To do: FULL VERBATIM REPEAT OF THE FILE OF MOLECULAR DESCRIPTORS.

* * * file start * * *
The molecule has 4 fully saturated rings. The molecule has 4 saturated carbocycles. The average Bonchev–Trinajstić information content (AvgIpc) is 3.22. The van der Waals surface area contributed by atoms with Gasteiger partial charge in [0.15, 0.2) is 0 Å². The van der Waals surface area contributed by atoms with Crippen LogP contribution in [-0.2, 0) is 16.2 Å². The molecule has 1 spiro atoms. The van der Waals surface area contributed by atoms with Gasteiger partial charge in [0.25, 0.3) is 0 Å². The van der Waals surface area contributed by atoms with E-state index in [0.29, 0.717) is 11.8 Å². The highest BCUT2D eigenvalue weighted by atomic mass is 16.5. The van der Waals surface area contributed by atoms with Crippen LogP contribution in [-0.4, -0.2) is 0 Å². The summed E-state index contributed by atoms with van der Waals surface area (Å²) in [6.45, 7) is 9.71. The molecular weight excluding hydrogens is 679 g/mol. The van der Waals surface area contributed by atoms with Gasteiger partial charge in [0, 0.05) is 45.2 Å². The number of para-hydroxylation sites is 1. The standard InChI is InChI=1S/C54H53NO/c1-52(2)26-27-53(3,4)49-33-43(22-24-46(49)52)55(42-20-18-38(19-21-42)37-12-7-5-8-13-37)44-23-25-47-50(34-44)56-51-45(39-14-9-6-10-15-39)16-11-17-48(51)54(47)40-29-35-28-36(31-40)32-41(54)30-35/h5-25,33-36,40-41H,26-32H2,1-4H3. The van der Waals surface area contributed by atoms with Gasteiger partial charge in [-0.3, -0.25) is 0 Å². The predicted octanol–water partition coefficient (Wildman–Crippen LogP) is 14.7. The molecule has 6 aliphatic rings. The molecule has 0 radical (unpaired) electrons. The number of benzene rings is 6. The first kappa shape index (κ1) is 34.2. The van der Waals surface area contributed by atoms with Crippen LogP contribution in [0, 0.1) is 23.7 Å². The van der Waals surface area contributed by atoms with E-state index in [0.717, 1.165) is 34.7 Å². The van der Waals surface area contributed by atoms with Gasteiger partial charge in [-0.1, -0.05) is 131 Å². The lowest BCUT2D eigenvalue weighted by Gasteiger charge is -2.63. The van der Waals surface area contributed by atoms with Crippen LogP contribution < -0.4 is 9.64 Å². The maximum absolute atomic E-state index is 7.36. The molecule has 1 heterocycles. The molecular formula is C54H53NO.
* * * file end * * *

The molecule has 4 fully saturated rings. The molecule has 4 saturated carbocycles. The average Bonchev–Trinajstić information content (AvgIpc) is 3.22. The van der Waals surface area contributed by atoms with Gasteiger partial charge in [0.15, 0.2) is 0 Å². The van der Waals surface area contributed by atoms with Crippen LogP contribution in [-0.2, 0) is 16.2 Å². The molecule has 1 spiro atoms. The van der Waals surface area contributed by atoms with Gasteiger partial charge in [0.25, 0.3) is 0 Å². The van der Waals surface area contributed by atoms with E-state index in [0.29, 0.717) is 11.8 Å². The highest BCUT2D eigenvalue weighted by atomic mass is 16.5. The van der Waals surface area contributed by atoms with Crippen LogP contribution in [-0.4, -0.2) is 0 Å². The summed E-state index contributed by atoms with van der Waals surface area (Å²) in [6.45, 7) is 9.71. The molecular weight excluding hydrogens is 679 g/mol. The van der Waals surface area contributed by atoms with Gasteiger partial charge in [0, 0.05) is 45.2 Å². The number of para-hydroxylation sites is 1. The standard InChI is InChI=1S/C54H53NO/c1-52(2)26-27-53(3,4)49-33-43(22-24-46(49)52)55(42-20-18-38(19-21-42)37-12-7-5-8-13-37)44-23-25-47-50(34-44)56-51-45(39-14-9-6-10-15-39)16-11-17-48(51)54(47)40-29-35-28-36(31-40)32-41(54)30-35/h5-25,33-36,40-41H,26-32H2,1-4H3. The van der Waals surface area contributed by atoms with Gasteiger partial charge in [-0.3, -0.25) is 0 Å². The predicted octanol–water partition coefficient (Wildman–Crippen LogP) is 14.7. The molecule has 6 aliphatic rings. The molecule has 0 radical (unpaired) electrons. The number of benzene rings is 6. The first kappa shape index (κ1) is 34.2. The van der Waals surface area contributed by atoms with Crippen LogP contribution in [0, 0.1) is 23.7 Å². The van der Waals surface area contributed by atoms with E-state index in [0.717, 1.165) is 34.7 Å². The van der Waals surface area contributed by atoms with Gasteiger partial charge in [-0.1, -0.05) is 131 Å². The lowest BCUT2D eigenvalue weighted by Gasteiger charge is -2.63. The van der Waals surface area contributed by atoms with Crippen LogP contribution < -0.4 is 9.64 Å². The maximum absolute atomic E-state index is 7.36. The molecule has 1 heterocycles. The molecular formula is C54H53NO.